-Suntan
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post #6 of 37 Old 09-27-2010, 04:45 PM
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Yes, pumping commercials through paid content is scandalous and has never been done before. Oh, wait, every non-premium cable channel does that -- pumping a huge multiple of the ads per hour that Hulu Plus sends -- never mind.

There is no difference in HDMI cables. If you can see the picture without visible dropouts or sparklies, the cable is working at 100%. No other cable will display a better version of that picture. You're simply wrong if you think there is a better digital cable than one that is already working.
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post #7 of 37 Old 09-27-2010, 06:45 PM
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Quote:
Originally Posted by rogo View Post

Yes, pumping commercials through paid content is scandalous and has never been done before. Oh, wait, every non-premium cable channel does that -- pumping a huge multiple of the ads per hour that Hulu Plus sends -- never mind.

If you're cool with it, have at it. Personally, I don't pay money to watch commercials.

If I run out of things to watch, I'll rethink the notion. As it stands, I've got plenty to watch without paying to watch (well, skip over) commercials.

-Suntan
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post #8 of 37 Old 09-27-2010, 07:34 PM
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Originally Posted by Irishdoom View Post

I just don't understand the Hulu business model at all. "Let's restrict the ways people can access our programming, even if they PAY for the service."

I think you are a little off base. I'm sure Hulu would love for you to view everything via their service. Rather it's the content owners who restrict what can and can't be viewed and how it can be viewed… via PC (I'm guessing they are much less worried about PC viewing) or TV. I'm sure they are afraid of cannibalizing their revenue streams. I don't think current streaming income can come close to offsetting any of the other avenues but at the same time it could threaten them.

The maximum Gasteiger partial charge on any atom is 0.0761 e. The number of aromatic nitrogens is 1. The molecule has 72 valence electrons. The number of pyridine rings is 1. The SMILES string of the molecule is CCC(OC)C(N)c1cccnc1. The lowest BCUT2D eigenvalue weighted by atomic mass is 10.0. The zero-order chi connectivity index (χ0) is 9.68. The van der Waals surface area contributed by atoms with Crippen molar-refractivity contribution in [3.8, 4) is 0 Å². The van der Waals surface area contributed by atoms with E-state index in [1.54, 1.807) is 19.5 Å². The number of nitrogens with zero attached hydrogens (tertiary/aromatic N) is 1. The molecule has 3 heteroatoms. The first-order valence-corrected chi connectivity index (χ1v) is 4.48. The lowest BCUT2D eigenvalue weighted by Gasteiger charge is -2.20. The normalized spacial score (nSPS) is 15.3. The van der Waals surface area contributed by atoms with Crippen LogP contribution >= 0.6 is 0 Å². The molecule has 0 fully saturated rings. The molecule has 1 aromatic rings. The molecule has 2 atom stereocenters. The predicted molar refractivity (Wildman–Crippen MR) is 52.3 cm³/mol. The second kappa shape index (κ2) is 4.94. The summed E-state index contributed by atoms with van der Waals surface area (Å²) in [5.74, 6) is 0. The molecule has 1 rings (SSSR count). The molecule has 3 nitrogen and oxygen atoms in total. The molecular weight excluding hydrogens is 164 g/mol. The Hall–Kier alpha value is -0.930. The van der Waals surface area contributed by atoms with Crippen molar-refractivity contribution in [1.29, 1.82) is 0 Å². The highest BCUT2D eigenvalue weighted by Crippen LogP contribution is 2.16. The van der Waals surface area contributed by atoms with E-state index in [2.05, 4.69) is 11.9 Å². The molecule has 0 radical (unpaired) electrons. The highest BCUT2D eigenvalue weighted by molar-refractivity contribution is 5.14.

What they allow is more or less marketing for their revenue streams (outside of the now relatively worthless content). Just enough to get you interested in the first place or let you catch an episode you happened to miss. Which is why the three rolling episodes are so popular. Now they do offer complete seasons like this years' Rescue Me (the last one extended to next year) just often enough to get you wanting more. My guess is if the content ever approaches the majority of OTA/cable/satellite the pricing will follow right along.

Regarding commercials having used DVRs for the last 10 years I found it very tough watching 24 via Hulu Plus even though the typical commercial breaks were 30 seconds or less. If they were longer it would go a long way towards me not using the service.
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post #9 of 37 Old 09-28-2010, 01:44 AM
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Originally Posted by Suntan View Post

If you're cool with it, have at it. Personally, I don't pay money to watch commercials.

Obviously, you don't have cable or satellite TV. Most of us do.

And, yes, as noted below your post, I bypass most commercials with a button on my DVR. But certainly not all of them.